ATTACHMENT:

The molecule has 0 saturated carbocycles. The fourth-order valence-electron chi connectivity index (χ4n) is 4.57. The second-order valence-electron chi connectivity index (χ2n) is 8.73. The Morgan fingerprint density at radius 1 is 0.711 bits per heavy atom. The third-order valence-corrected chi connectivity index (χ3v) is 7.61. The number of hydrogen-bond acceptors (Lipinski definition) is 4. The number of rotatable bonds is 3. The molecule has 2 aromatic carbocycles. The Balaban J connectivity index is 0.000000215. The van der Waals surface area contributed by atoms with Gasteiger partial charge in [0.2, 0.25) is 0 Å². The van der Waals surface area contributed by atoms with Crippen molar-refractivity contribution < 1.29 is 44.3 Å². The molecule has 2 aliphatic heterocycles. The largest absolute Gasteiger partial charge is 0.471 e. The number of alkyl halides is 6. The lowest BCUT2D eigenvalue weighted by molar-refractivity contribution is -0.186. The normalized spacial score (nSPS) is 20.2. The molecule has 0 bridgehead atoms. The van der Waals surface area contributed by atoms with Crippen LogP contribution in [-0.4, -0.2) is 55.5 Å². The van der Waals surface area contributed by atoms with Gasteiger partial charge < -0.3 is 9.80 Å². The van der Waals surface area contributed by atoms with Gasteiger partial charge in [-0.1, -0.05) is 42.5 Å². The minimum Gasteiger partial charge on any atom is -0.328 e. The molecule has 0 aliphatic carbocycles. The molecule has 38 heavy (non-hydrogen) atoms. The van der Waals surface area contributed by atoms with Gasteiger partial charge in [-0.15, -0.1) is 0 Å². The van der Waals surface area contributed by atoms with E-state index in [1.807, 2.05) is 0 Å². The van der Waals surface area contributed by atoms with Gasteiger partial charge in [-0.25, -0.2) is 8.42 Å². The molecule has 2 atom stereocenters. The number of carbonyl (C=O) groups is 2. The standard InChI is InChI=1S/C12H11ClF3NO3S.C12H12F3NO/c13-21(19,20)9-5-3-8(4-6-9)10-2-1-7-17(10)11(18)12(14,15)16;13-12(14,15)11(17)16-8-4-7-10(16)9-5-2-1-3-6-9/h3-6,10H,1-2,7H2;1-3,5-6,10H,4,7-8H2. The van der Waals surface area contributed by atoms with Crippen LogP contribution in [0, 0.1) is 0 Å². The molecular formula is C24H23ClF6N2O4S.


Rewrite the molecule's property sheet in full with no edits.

The molecule has 0 saturated carbocycles. The fourth-order valence-electron chi connectivity index (χ4n) is 4.57. The second-order valence-electron chi connectivity index (χ2n) is 8.73. The Morgan fingerprint density at radius 1 is 0.711 bits per heavy atom. The third-order valence-corrected chi connectivity index (χ3v) is 7.61. The number of hydrogen-bond acceptors (Lipinski definition) is 4. The number of rotatable bonds is 3. The molecule has 2 aromatic carbocycles. The Balaban J connectivity index is 0.000000215. The van der Waals surface area contributed by atoms with Gasteiger partial charge in [0.2, 0.25) is 0 Å². The van der Waals surface area contributed by atoms with Crippen molar-refractivity contribution < 1.29 is 44.3 Å². The molecule has 2 aliphatic heterocycles. The largest absolute Gasteiger partial charge is 0.471 e. The number of alkyl halides is 6. The lowest BCUT2D eigenvalue weighted by molar-refractivity contribution is -0.186. The normalized spacial score (nSPS) is 20.2. The molecule has 0 bridgehead atoms. The van der Waals surface area contributed by atoms with Crippen LogP contribution in [-0.4, -0.2) is 55.5 Å². The van der Waals surface area contributed by atoms with Gasteiger partial charge < -0.3 is 9.80 Å². The van der Waals surface area contributed by atoms with Gasteiger partial charge in [-0.1, -0.05) is 42.5 Å². The minimum Gasteiger partial charge on any atom is -0.328 e. The molecule has 0 aliphatic carbocycles. The molecule has 38 heavy (non-hydrogen) atoms. The van der Waals surface area contributed by atoms with Gasteiger partial charge in [-0.15, -0.1) is 0 Å². The van der Waals surface area contributed by atoms with E-state index in [1.807, 2.05) is 0 Å². The van der Waals surface area contributed by atoms with Gasteiger partial charge in [-0.25, -0.2) is 8.42 Å². The molecule has 2 atom stereocenters. The number of carbonyl (C=O) groups is 2. The standard InChI is InChI=1S/C12H11ClF3NO3S.C12H12F3NO/c13-21(19,20)9-5-3-8(4-6-9)10-2-1-7-17(10)11(18)12(14,15)16;13-12(14,15)11(17)16-8-4-7-10(16)9-5-2-1-3-6-9/h3-6,10H,1-2,7H2;1-3,5-6,10H,4,7-8H2. The van der Waals surface area contributed by atoms with Crippen LogP contribution in [0, 0.1) is 0 Å². The molecular formula is C24H23ClF6N2O4S.